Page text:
Spread the Cure raises awareness and money for the blood disease.
Two friends of 30 years have teamed up to spread awareness for — and one day end — hemophilia, a rare disorder in which the blood does not clot normally. The disease affects about 20,000 individuals in the U.S., according to https://www.hemophilia.org.
Dan O’Fallon, a Flagler Beach resident, is the director for the nonprofit Spread the Cure, which was founded by his close friend in St. Louis named Ryan Miano, whose two sons have this disease.
The nonprofit aims to solve two problems:
- Cure people with hemophilia
- Prevent the suffering of kids born with genetic diseases and disorders now and in the future, thanks to developments in CRISPR and gene therapy technologies
“Watching his son, who’s now 16 years old, coming out of his second ankle surgery due to bleeding in the joints — it’s just becoming real and we’re starting to see some of the pain and frustration he’s experiencing,” O’Fallon said about Miano’s son Sam.
Before the nonprofit was officially launched on Nov. 3, O’Fallon recruited the assistance of Flagler Palm Coast High School graduate Chenzo Desroches to create the website https://spreadthecure.org.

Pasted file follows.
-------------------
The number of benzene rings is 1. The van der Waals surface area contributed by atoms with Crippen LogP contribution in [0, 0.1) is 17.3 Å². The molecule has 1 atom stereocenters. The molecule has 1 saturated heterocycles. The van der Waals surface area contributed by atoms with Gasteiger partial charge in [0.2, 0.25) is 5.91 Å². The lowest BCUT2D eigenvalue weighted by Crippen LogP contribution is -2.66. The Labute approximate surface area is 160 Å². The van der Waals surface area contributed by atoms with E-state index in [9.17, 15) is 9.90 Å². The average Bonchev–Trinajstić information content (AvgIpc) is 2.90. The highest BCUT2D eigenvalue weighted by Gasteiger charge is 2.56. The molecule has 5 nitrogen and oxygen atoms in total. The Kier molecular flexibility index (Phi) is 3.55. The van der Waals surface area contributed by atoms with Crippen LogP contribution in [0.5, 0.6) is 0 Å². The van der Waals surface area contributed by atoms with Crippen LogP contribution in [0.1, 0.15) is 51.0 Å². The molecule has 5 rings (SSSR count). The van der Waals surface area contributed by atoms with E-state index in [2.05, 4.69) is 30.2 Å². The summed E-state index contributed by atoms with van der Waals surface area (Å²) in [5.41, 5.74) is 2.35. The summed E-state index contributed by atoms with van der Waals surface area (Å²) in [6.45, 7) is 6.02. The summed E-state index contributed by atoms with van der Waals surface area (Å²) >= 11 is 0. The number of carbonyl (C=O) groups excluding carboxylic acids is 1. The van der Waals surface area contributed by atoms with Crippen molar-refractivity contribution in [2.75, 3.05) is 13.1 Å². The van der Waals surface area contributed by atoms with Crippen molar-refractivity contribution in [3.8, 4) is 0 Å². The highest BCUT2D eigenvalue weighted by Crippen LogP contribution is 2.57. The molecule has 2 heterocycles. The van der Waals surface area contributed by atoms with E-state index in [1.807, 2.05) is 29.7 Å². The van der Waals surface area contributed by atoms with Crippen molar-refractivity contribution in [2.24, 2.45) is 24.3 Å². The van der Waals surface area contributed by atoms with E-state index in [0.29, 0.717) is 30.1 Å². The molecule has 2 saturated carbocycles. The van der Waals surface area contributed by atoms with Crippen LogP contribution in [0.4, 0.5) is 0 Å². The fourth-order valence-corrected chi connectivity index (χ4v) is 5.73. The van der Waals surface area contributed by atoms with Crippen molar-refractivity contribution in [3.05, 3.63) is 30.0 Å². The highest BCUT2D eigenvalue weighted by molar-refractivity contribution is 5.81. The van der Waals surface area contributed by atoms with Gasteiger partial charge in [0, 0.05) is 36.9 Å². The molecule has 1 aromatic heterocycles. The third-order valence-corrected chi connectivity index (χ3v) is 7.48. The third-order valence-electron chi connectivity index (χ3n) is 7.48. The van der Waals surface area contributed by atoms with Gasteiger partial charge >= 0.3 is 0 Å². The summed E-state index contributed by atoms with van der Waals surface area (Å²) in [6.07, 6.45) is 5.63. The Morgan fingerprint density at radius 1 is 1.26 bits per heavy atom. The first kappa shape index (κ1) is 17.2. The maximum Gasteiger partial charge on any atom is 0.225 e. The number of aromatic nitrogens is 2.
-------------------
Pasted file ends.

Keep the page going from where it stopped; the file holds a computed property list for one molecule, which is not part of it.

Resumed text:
“We just wanted to make it our mission to go out there and create enough capital to where we could ultimately pay for the 20,000 hemophiliacs here in the United States of America to receive the one shot that would ultimately give them a lifetime of relief from the disease,” O’Fallon said.
O’Fallon hopes to find Floridians who are suffering from hemophilia to provide testimonials for their nonprofit and stay connected with them as they begin raising funds.
“We’re trying to break down some of those clinical barriers, some of the financial barriers,” he said. “It’s going to cost each person with hemophilia $1.5 million to get their shot.”
To provide a shot for every hemophiliac in the U.S. is a $30 billion goal, O’Fallon said.
Spread the Cure hopes to collaborate with Vaughn Ripley, one of the longest living people with HIV, as he was born with hemophilia and then got HIV through a bad blood transfusion when he was a teenager.
O’Fallon said Ripley commended their efforts to found this nonprofit and that he’d like to work with them as they progress.